I never saw him act violently or even threatening in any way (jokes and insults are often a sign of affection in my school…you must develop thick skin.) Kentrell loves his church and attends 4 or 5 times a week to play music and to worship. In the summer he goes on church trips, returning in August to tell me about the fun times he had in Wisconsin or Missouri or how he was amazed at how close Canada is to Michigan. He also made fun of me mercilessly but with affection because he knew he could never really push me away. For better or worse, I’m stuck with Kentrell and he’s stuck with me.
I went to visit Kentrell at Cook County Jail on the Sunday before Labor Day. I hadn’t talked to him since his arrest and I honestly didn’t know what to expect. Had Kentrell actually decided to rob people because he needed money so badly? Had he given up on his faith? Had the light in him gone out because of his alienation? Had he finally succumbed to the pull of the street described by James Baldwin? All of these questions went through my mind as the parade of teary-eyed mothers, stone-faced fathers and oblivious small children passed before me to visit their brothers, sons and fathers. My fears were immediately dispelled when I saw Kentrell. The same naivete was still there. He was scared; terrified, actually. “Mr. Anderson, I don’t belong in here. Why would I rob somebody and then hang around on my bike after? Plus, you know me! I’m not even on that stuff!” He’s been there for two weeks now. He described how when he first arrived he was placed in a division with older guys who “had bodies on them.” He soon realized that this was an ideal location because the older guys acted “more mature” and just talked about sports and the accomplishments of the Jackie Robinson West little league team. The division he is in now, with younger guys, is a much different place. “Everybody in here is on that gangbangin stuff.” As we talked, every few minutes, a series of shouts and screams would echo from the door behind him and he would jump up and look into the room next door, eyes wide with fear. Kentrell just turned 18 in May, and I agree with him. He doesn’t belong in there.
1) Because every child deserves a safety net. Some people are lucky enough to have financial AND social capital. Let’s share the wealth.
2) Because we want Kentrell to know: YOU MATTER. Kentrell is a part of our community and by extension your community. We know for a fact that Kentrell will be shocked and awed at the people rallying around him. You get to be a part of that. Imagine thinking no one is there for you and suddenly realizing there was an entire community behind you and supporting you. Pretty amazing.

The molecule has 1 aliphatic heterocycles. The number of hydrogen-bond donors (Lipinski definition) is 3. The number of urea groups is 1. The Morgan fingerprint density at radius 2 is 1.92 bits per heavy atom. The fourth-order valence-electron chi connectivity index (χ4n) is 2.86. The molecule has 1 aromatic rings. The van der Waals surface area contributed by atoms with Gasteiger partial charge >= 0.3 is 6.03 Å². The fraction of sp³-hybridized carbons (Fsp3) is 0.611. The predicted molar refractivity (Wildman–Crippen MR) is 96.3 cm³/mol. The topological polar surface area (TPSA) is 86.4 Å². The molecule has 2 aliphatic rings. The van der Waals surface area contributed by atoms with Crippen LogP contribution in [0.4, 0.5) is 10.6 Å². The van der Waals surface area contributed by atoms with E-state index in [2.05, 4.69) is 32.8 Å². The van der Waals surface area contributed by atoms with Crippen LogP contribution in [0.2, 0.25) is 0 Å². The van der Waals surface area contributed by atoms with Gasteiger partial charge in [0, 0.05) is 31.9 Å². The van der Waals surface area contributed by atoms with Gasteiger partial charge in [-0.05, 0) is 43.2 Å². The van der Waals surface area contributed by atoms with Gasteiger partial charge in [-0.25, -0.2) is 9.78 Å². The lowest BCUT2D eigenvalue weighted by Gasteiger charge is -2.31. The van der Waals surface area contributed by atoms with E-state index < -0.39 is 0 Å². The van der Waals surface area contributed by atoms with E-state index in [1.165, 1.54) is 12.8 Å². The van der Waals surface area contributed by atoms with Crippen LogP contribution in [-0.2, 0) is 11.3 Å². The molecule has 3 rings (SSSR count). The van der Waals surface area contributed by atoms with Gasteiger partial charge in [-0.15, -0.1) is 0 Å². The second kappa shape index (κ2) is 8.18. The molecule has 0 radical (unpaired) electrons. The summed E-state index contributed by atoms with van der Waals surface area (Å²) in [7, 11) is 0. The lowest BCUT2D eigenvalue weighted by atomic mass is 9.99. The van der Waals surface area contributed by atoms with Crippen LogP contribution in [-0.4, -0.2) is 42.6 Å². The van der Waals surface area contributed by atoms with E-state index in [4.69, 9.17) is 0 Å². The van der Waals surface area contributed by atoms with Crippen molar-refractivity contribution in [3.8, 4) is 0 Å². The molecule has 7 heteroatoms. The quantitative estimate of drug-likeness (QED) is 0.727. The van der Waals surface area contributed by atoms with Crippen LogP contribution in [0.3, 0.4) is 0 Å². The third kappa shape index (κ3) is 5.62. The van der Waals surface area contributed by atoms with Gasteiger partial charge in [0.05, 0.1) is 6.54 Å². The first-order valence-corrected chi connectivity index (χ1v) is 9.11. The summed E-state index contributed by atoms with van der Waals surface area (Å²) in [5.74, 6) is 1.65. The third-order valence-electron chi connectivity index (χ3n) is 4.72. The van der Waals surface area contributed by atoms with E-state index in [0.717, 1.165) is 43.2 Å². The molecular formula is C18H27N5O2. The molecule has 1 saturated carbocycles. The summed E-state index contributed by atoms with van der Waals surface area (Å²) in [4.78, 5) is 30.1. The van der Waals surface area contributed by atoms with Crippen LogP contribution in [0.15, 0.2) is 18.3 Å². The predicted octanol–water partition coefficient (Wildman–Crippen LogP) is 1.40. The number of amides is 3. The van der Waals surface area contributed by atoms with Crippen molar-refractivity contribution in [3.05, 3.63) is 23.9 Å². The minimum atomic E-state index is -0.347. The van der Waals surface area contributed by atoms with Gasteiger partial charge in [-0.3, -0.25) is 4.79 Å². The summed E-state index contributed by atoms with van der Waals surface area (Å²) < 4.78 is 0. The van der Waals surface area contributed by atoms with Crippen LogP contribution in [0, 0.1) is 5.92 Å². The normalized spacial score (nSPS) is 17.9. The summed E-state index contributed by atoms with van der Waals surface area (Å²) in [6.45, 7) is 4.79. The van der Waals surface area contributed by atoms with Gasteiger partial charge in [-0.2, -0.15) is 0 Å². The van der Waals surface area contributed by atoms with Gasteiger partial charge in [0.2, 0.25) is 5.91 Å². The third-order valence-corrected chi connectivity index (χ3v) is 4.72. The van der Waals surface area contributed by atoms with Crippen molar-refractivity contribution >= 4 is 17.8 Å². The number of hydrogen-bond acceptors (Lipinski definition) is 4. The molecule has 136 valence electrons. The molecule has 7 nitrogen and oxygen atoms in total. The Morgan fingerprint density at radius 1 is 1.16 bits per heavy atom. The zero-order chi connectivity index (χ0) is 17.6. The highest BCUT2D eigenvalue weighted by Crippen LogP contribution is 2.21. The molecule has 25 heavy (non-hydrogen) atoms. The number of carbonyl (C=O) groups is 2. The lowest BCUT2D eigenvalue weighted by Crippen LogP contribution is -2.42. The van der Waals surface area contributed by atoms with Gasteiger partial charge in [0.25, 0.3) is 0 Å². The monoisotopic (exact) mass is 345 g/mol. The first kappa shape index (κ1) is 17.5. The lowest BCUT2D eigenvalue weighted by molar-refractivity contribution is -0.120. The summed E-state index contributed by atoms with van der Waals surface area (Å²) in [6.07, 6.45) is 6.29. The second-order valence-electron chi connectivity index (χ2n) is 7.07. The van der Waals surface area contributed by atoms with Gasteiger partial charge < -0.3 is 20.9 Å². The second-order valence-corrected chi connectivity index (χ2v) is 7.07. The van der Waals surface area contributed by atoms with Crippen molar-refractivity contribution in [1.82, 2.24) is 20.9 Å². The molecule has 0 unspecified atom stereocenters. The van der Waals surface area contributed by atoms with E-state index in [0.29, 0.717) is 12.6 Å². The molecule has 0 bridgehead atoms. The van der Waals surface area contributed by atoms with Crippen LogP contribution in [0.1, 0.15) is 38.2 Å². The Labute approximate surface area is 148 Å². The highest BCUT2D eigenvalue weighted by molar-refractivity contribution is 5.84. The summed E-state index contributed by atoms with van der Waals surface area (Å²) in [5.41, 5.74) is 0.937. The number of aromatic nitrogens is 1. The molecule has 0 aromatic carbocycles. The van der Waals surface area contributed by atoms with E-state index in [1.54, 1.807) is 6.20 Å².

3) Because you know Luke and Brenna. We care deeply about Kentrell and we will be forever grateful to you helping us realize this goal.
4) The criminal Justice system is rigged against poor people and people of color. While we may not be able to solve this greater injustice we can be a small movement changing the outcome for one individual. From the report “Rational and Transparent Bail Decision-Making: Moving from a Cash-Based to a Risk-Based Process,” March 2012, The Pretrial Justice Institute:
As U.S. Attorney General Eric Holder has noted in speaking about defendants sitting in jail on bonds that they cannot afford: ‘Almost all of these individuals could be released and supervised in their communities-and allowed to pursue and maintain employment and participate in educational opportunities and their normal family lives-without risk of endangering their fellow citizens or fleeing from justice. Studies have clearly shown that almost all of them could reap greater benefits from appropriate pretrial treatment or rehabilition programs that from time in jail-and might, as a result, be less likely to end up serving long prison sentences.’
1) Get Kentrell out of Cook County Jail
2) Work with the Public Defender assigned to Kentrell’s case to get the charges dropped
3) Set up a trust for Kentrell with the bail money for educational or vocational training expenses. (Judges often order for half the bail money to go to the Public Defender’s office).